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To get some feel for the size of a particular computation, I would like to know the approximate number of (pairwise-nonisomorphic) cubic bipartite graphs on $40$ vertices whose bipartite adjacency matrix has determinant $\pm 3$.

Just to fix some basic facts and clarify the terminology:

  1. A graph is cubic if every vertex has three neighbours
  2. A graph is bipartite if the vertices can be partitioned into two sets $B$ (for black) and $W$ (for white) such that every edge connects a black vertex to a white one; this partition is unique if the graph is connected.
  3. The bipartite adjacency matrix of a graph (with respect to a partition) is the matrix $A$ with rows indexed by black vertices, columns by white vertices and where $A_{bw} = 1$ if and only if $b$ is adjacent to $w$

This seems to involve two steps: finding out how many cubic bipartite graphs there are and then finding out what proportion of those have a bipartite adjacency matrix with the right determinant.

I can get some handle on the first step by looking at the tables produced by Canfield and McKay (hi Brendan!) at http://users.cecs.anu.edu.au/~bdm/data/semiregular.html who tell me that there are

$$Bv[20,3,20,3] = 77705104689340239554388061645133412621507133440000$$

semi-regular binary matrices with $20$ rows and $20$ columns where each row- and column-sum is equal to $3$.

Seeing I am only concerned with isomorphism classes, not total numbers, I can divide this enormous number by $2 \cdot (20!)^2$ to get an approximate number of about $6.56 \times 10^{12}$ for the number of isomorphism classes. (The number $2 \cdot (20!)^2$ is the number of distinct labelled graphs in the isomorphism class of a $40$-vertex cubic bipartite graph with trivial automorphism group and, up to a first approximation, all graphs have trivial group.)

Now for the second step - what proportion of these cubic graphs have a bipartite adjacency matrix with determinant of absolute value $3$? The determinant of any square regular binary matrix of degree $k$ (i.e. all row sums $k$, hence all column sums $k$) is a multiple of $k$ and so $\pm3$ are the smallest possible determinants of any non-singular matrix in this class.

I've done some experiments where, for each fixed number of vertices, I created a few million random cubic bipartite graphs of that size and then looked at what percentage have determinant $0$, $\pm 3$, $\pm 6$ and so on. I did this for graphs a bit smaller than, and a bigger than, the target size really just to see what happens.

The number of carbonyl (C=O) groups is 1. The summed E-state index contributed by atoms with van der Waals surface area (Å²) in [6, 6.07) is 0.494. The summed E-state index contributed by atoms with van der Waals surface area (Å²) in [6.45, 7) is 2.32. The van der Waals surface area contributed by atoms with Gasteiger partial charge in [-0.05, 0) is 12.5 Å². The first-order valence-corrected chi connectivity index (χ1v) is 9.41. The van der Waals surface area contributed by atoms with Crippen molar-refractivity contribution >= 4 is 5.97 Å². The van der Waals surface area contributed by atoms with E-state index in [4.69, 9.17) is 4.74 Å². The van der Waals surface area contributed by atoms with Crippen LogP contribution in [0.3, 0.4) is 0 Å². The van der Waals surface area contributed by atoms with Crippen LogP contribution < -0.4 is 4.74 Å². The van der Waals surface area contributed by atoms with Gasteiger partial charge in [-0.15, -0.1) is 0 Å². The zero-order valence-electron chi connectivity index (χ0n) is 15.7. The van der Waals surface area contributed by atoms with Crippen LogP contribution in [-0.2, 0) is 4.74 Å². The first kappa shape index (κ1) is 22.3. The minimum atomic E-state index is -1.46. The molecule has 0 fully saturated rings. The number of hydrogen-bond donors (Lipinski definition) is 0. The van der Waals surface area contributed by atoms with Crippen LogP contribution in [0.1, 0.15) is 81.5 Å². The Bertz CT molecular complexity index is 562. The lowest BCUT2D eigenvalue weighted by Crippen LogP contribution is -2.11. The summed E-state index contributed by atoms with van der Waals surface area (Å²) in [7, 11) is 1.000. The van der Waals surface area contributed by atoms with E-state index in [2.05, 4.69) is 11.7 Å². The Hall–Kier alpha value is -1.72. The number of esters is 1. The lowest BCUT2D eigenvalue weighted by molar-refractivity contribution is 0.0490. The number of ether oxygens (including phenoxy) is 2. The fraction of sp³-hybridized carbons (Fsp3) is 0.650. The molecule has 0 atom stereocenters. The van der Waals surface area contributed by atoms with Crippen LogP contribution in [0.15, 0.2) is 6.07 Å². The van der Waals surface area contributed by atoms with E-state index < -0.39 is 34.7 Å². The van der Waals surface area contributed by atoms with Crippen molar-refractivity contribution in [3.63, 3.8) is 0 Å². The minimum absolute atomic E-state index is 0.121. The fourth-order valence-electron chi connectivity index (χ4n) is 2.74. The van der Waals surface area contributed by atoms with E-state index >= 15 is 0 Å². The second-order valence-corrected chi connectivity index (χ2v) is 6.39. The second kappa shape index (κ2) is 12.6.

The next table shows the number of vertices (expressed as a sum - so that $15+15$ means that each part of the bipartition has $15$ vertices for a total of $30$). The three numbers following are the percentage of graphs with determinant $0$, $\pm 3$ and $\pm 6$, with the numbers trailing off (not monotonically) as the determinant increases in absolute value. Here $d$ means $|\det A|$.

verts d = 0 d = 3 d = 6
15+15 61.41 00.00 00.00
16+16 35.67 14.07 16.94
17+17 33.22 13.80 15.41
18+18 52.97 00.00 00.00
19+19 30.79 10.44 14.11
20+20 28.91 09.89 12.92
21+21 45.35 00.00 00.00
22+22 26.39 07.67 11.30
23+23 24.87 07.11 10.22
24+24 38.46 00.00 00.00
25+25 22.44 05.58 08.78

So this suggests that around $10\%$ of the cubic bipartite graphs on $40$ vertices will have the right determinant, leaving me with something like $7 \times 10^{11}$ graphs, probably a bit more.

My question is really whether I can do better than this? Are there known counting results and/or determinant results that I can use to improve my two estimates?

Added in response to Brendan

If the matrices have order $3k \times 3k$, then the determinant must be a multiple of $9$, hence none of $\pm 3$, $\pm 6$.

To see, suppose that $A$ is such a matrix. Use elementary row operations to add rows $2$, $3$, $\ldots$, $3k$ to row 1. The top row is now all-$3$s, but the determinant is unchanged. Repeat the process with columns. Now we have a matrix where the $(1,1)$-entry is $9k$ and all the other entries in the first row and column are equal to $3$.

Consider now each transversal of the matrix, and the contribution to the determinant made by the product of the entries picked out by the transversal. If the transversal uses the $(1,1)$-entry then it automatically contributes some multiple of $9$, while if it doesn't then it must use the $(i,1)$ and $(1,j)$ entries for some $i$, $j \ne 1$ and as each of those values is equal to $3$, contribution is also a multiple of $9$.